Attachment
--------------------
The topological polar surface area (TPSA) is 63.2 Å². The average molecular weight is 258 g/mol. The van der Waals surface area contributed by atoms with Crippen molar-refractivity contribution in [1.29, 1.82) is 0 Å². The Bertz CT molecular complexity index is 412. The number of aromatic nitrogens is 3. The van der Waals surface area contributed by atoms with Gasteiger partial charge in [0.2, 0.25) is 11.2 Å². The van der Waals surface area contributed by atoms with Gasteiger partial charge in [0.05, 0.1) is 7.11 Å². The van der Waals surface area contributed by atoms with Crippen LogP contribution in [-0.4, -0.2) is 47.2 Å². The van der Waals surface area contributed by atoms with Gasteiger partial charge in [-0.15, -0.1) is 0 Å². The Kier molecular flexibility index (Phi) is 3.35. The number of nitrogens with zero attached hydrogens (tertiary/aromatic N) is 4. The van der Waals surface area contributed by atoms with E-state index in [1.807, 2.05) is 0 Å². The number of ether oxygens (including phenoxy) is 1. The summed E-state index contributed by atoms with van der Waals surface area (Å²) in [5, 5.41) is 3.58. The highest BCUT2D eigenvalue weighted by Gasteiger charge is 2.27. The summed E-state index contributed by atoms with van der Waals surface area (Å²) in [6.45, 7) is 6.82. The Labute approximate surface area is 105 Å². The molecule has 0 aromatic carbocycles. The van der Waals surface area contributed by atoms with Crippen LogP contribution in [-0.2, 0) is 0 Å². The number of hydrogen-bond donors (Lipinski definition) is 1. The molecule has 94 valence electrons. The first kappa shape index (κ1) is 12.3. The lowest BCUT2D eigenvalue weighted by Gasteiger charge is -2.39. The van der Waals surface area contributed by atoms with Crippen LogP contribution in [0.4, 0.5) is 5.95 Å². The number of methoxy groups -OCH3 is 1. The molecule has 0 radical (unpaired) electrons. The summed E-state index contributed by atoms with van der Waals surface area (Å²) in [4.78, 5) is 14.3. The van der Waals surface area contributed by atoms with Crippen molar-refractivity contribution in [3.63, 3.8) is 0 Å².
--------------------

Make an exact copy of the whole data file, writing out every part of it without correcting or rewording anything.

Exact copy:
The topological polar surface area (TPSA) is 63.2 Å². The average molecular weight is 258 g/mol. The van der Waals surface area contributed by atoms with Crippen molar-refractivity contribution in [1.29, 1.82) is 0 Å². The Bertz CT molecular complexity index is 412. The number of aromatic nitrogens is 3. The van der Waals surface area contributed by atoms with Gasteiger partial charge in [0.2, 0.25) is 11.2 Å². The van der Waals surface area contributed by atoms with Gasteiger partial charge in [0.05, 0.1) is 7.11 Å². The van der Waals surface area contributed by atoms with Crippen LogP contribution in [-0.4, -0.2) is 47.2 Å². The van der Waals surface area contributed by atoms with Gasteiger partial charge in [-0.15, -0.1) is 0 Å². The Kier molecular flexibility index (Phi) is 3.35. The number of nitrogens with zero attached hydrogens (tertiary/aromatic N) is 4. The van der Waals surface area contributed by atoms with E-state index in [1.807, 2.05) is 0 Å². The number of ether oxygens (including phenoxy) is 1. The summed E-state index contributed by atoms with van der Waals surface area (Å²) in [5, 5.41) is 3.58. The highest BCUT2D eigenvalue weighted by Gasteiger charge is 2.27. The summed E-state index contributed by atoms with van der Waals surface area (Å²) in [6.45, 7) is 6.82. The Labute approximate surface area is 105 Å². The molecule has 0 aromatic carbocycles. The van der Waals surface area contributed by atoms with Crippen LogP contribution in [-0.2, 0) is 0 Å². The number of hydrogen-bond donors (Lipinski definition) is 1. The molecule has 94 valence electrons. The first kappa shape index (κ1) is 12.3. The lowest BCUT2D eigenvalue weighted by Gasteiger charge is -2.39. The van der Waals surface area contributed by atoms with Crippen LogP contribution in [0.4, 0.5) is 5.95 Å². The number of methoxy groups -OCH3 is 1. The molecule has 0 radical (unpaired) electrons. The summed E-state index contributed by atoms with van der Waals surface area (Å²) in [4.78, 5) is 14.3. The van der Waals surface area contributed by atoms with Crippen molar-refractivity contribution in [3.63, 3.8) is 0 Å².